As an appropriate prayer, wherewith to close the day, we offer to our readers the following beautiful one, wherein the Gothic Church of Spain celebrates the mystery of the eighth day,—the Octave of Easter.
O Son Begotten of the Unbegotten Father! thou again invitest us to honor this eighth day, on which thou didst permit thy Disciples to see and touch thee. The Sunday, though made before the other days, becomes the Eighth by following the seven preceding it. It was on this day that thou didst rise from the Tomb and Death; it was on this same thou enteredst where thy Disciples were assembled, and, the doors being shut, didst honor them by thine inestimable visit. Thus didst thou adorn, with a mystery well suited to each, both the beginning and the close of the Pasch; for thy Resurrection struck terror into the soldiers that guarded the Tomb, and thy apparition confirmed the doubting hearts of thy Disciples. We, therefore, who possess the knowledge of all these mysteries, beseech thee to grant, that the faith whereby we believe, may present us before thee, after this life, free from sin. May neither sloth engender, nor indiscreet prying foster, any misgiving of doubt or error concerning thee. Preserve in thy holy name them thou hast redeemed by thy precious blood. Let our souls contemplate thee: and vouchsafe to enter into our hearts. O thou, that, on this day, didst appear in the midst of thy Disciples and greet them with Peace, abide ever with us. Thou didst breathe upon them the Spirit of Life; grant us the consolation of the same Holy Spirit.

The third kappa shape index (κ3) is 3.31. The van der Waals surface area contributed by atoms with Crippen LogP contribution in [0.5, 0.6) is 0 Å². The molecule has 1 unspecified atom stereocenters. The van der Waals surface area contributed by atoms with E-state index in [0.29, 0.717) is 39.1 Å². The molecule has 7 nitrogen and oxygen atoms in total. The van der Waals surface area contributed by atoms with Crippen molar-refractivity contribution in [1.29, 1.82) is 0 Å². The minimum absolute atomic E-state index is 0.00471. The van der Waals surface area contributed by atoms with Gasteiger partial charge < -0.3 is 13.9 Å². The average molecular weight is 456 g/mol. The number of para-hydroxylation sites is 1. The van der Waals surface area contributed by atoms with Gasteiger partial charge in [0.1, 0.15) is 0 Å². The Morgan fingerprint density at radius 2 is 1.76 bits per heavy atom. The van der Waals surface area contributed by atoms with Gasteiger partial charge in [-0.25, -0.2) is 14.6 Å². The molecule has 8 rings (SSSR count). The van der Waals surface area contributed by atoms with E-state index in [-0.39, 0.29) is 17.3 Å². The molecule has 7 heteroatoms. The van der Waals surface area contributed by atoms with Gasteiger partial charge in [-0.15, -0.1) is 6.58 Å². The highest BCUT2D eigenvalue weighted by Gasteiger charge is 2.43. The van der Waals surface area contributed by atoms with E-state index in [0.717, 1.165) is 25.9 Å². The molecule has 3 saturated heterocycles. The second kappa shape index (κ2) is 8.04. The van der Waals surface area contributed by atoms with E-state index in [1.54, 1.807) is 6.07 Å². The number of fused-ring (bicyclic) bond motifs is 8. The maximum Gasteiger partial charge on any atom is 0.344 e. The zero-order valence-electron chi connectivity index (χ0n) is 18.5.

Taken from: The Liturgical Year - The Paschal Time, Vol. I, Dublin, Edition 1871.
Put forth thy hand, and mark the place of the nails, Alleluia:
And be not incredulous, but believe. Alleluia, Alleluia.